W3C home > Mailing lists > Public > public-html@w3.org > January 2010

Re: <iframe doc="">

From: Maciej Stachowiak <mjs@apple.com>
Date: Sun, 24 Jan 2010 10:51:10 -0800
Cc: Shelley Powers <shelley.just@gmail.com>, Ian Hickson <ian@hixie.ch>, "public-html@w3.org WG" <public-html@w3.org>
Message-id: <5E31C488-1B86-45DB-B28C-1BA856BE9817@apple.com>
To: "Tab Atkins Jr." <jackalmage@gmail.com>

On Jan 24, 2010, at 10:38 AM, Tab Atkins Jr. wrote:

> On Sun, Jan 24, 2010 at 12:04 PM, Shelley Powers <shelley.just@gmail.com> wrote:
>> On Sun, Jan 24, 2010 at 11:14 AM, Tab Atkins Jr. <jackalmage@gmail.com> wrote:
>>> On Sun, Jan 24, 2010 at 10:55 AM, Shelley Powers <shelley.just@gmail.com> wrote:
>>>> This is an old issue. We have had software to sanitize comments for a
>>>> long time. It's built into most CMS tools. And for those who disregard
>>>> the use of such tools, they're not going to use this, either.
>>> Indeed, there are nearly as many html-sanitizers as there are CMSes.
>>> And they're pretty uniformly bad.  Most of them are built on fragile
>>> regexps, if you're lucky.  They might just be a handful of string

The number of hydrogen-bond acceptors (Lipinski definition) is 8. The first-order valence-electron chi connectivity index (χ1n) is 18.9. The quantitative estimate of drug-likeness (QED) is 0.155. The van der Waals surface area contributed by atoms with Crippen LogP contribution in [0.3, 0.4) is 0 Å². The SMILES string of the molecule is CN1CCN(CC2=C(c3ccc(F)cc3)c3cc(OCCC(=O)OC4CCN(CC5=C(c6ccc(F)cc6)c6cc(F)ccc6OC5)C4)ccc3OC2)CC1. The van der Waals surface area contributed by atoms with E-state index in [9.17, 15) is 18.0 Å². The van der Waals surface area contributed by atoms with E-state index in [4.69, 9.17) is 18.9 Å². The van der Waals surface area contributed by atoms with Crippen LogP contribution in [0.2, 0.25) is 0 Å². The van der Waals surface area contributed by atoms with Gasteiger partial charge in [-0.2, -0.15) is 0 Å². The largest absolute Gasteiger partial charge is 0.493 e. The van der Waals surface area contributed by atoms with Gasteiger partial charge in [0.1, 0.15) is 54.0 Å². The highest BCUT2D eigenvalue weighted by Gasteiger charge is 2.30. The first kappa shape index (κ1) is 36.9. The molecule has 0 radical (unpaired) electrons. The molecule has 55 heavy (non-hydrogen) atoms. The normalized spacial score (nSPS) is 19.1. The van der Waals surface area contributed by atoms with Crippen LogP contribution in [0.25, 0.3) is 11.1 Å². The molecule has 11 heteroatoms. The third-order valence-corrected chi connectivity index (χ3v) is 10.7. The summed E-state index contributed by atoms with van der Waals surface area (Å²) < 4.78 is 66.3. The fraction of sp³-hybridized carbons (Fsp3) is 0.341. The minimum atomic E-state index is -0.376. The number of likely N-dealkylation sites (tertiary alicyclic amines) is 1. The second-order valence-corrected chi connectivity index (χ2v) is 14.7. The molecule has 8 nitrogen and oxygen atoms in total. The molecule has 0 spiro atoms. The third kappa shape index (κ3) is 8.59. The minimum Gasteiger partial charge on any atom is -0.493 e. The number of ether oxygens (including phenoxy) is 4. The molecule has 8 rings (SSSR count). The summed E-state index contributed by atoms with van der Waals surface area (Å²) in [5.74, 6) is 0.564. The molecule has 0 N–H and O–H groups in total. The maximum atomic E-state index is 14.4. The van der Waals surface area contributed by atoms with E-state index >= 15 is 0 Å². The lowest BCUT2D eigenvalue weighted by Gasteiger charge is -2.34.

>>> replaces that address whatever problems the CMS author could think of
>>> at the time.  The best of them address *currently known attack
>>> vectors* decently enough, but are usually weak to *new* attacks.
>> Most are not bad, many are good, a few are exceptional. I don't
>> believe either Drupal or Wordpress are vulnerable to script attacks in
>> comments. Do you have a demonstration how script attacks would
>> circumvent the protections in place in these CMS? When they're using,
>> oh, something like htmLawed?
> htmLawed is large and regexp-based.  HTML is not a regular language,
> and is too complex to be addressed by regexps in the wild (which
> recognize more than just regular languages).
> There is, indeed, certainly a flaw or lack in its sanitation
> somewhere.  There will always be unless you use a parser/tokenizer
> that works the same way as the one that browsers use*.  @srcdoc just
> offloads the job to the browser itself, so there's no chance of a
> mismatch.

It's not really just a matter of parsing, but also of knowing what kinds of things in the markup can cause script to run (or do other things that it's desirable to block when sanitizing). Though that's really a feature of sandboxed iframes, not of srcdoc per se. The browser can know definitively whenever it's about to run script, so it can definititively stop all possible ways of doing so without having to guess.

Received on Sunday, 24 January 2010 18:51:44 UTC

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